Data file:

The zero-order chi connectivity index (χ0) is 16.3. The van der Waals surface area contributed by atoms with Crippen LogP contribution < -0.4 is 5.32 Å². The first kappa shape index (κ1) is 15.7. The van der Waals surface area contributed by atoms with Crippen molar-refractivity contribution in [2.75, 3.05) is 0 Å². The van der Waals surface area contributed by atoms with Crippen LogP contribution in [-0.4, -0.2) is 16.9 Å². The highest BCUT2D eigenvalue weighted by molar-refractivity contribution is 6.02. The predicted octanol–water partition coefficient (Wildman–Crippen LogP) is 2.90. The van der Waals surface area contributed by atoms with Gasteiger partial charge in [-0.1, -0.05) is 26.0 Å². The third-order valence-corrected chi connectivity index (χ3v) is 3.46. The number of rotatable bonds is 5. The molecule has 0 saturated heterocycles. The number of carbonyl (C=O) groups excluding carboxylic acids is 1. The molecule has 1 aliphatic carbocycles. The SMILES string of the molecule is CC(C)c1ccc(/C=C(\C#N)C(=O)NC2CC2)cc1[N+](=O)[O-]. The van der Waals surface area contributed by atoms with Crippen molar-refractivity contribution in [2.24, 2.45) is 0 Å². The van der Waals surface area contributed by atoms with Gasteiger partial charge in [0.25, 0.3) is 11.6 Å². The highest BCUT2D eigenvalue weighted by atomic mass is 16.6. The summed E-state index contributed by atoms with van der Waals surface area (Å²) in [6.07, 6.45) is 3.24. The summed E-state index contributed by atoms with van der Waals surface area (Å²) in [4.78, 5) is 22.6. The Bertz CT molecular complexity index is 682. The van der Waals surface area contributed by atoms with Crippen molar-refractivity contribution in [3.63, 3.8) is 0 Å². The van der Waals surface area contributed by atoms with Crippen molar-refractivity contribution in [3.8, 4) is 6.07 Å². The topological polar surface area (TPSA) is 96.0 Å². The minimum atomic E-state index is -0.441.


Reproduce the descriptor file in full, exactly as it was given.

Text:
The zero-order chi connectivity index (χ0) is 16.3. The van der Waals surface area contributed by atoms with Crippen LogP contribution < -0.4 is 5.32 Å². The first kappa shape index (κ1) is 15.7. The van der Waals surface area contributed by atoms with Crippen molar-refractivity contribution in [2.75, 3.05) is 0 Å². The van der Waals surface area contributed by atoms with Crippen LogP contribution in [-0.4, -0.2) is 16.9 Å². The highest BCUT2D eigenvalue weighted by molar-refractivity contribution is 6.02. The predicted octanol–water partition coefficient (Wildman–Crippen LogP) is 2.90. The van der Waals surface area contributed by atoms with Gasteiger partial charge in [-0.1, -0.05) is 26.0 Å². The third-order valence-corrected chi connectivity index (χ3v) is 3.46. The number of rotatable bonds is 5. The molecule has 0 saturated heterocycles. The number of carbonyl (C=O) groups excluding carboxylic acids is 1. The molecule has 1 aliphatic carbocycles. The SMILES string of the molecule is CC(C)c1ccc(/C=C(\C#N)C(=O)NC2CC2)cc1[N+](=O)[O-]. The van der Waals surface area contributed by atoms with Crippen molar-refractivity contribution in [2.24, 2.45) is 0 Å². The van der Waals surface area contributed by atoms with Gasteiger partial charge in [0.25, 0.3) is 11.6 Å². The highest BCUT2D eigenvalue weighted by atomic mass is 16.6. The summed E-state index contributed by atoms with van der Waals surface area (Å²) in [6.07, 6.45) is 3.24. The summed E-state index contributed by atoms with van der Waals surface area (Å²) in [4.78, 5) is 22.6. The Bertz CT molecular complexity index is 682. The van der Waals surface area contributed by atoms with Crippen molar-refractivity contribution in [3.63, 3.8) is 0 Å². The van der Waals surface area contributed by atoms with Crippen molar-refractivity contribution in [3.8, 4) is 6.07 Å². The topological polar surface area (TPSA) is 96.0 Å². The minimum atomic E-state index is -0.441.